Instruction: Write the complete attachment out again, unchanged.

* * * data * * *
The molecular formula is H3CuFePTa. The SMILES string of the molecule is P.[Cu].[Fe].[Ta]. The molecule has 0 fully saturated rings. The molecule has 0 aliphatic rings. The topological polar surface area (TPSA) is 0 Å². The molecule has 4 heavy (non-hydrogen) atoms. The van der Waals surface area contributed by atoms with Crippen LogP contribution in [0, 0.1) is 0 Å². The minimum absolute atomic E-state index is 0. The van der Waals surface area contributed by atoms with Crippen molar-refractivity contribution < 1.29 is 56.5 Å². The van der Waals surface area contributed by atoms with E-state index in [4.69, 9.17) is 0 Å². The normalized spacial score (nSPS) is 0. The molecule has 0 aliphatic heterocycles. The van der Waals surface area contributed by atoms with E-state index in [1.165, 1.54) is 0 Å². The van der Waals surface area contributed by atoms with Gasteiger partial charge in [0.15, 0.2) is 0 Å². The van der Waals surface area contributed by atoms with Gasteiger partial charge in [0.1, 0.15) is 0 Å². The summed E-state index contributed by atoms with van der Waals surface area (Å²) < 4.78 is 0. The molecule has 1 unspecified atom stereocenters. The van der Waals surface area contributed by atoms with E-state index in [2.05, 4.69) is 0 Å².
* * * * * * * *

The molecular formula is H3CuFePTa. The SMILES string of the molecule is P.[Cu].[Fe].[Ta]. The molecule has 0 fully saturated rings. The molecule has 0 aliphatic rings. The topological polar surface area (TPSA) is 0 Å². The molecule has 4 heavy (non-hydrogen) atoms. The van der Waals surface area contributed by atoms with Crippen LogP contribution in [0, 0.1) is 0 Å². The minimum absolute atomic E-state index is 0. The van der Waals surface area contributed by atoms with Crippen molar-refractivity contribution < 1.29 is 56.5 Å². The van der Waals surface area contributed by atoms with E-state index in [4.69, 9.17) is 0 Å². The normalized spacial score (nSPS) is 0. The molecule has 0 aliphatic heterocycles. The van der Waals surface area contributed by atoms with E-state index in [1.165, 1.54) is 0 Å². The van der Waals surface area contributed by atoms with Gasteiger partial charge in [0.15, 0.2) is 0 Å². The van der Waals surface area contributed by atoms with Gasteiger partial charge in [0.1, 0.15) is 0 Å². The summed E-state index contributed by atoms with van der Waals surface area (Å²) < 4.78 is 0. The molecule has 1 unspecified atom stereocenters. The van der Waals surface area contributed by atoms with E-state index in [2.05, 4.69) is 0 Å².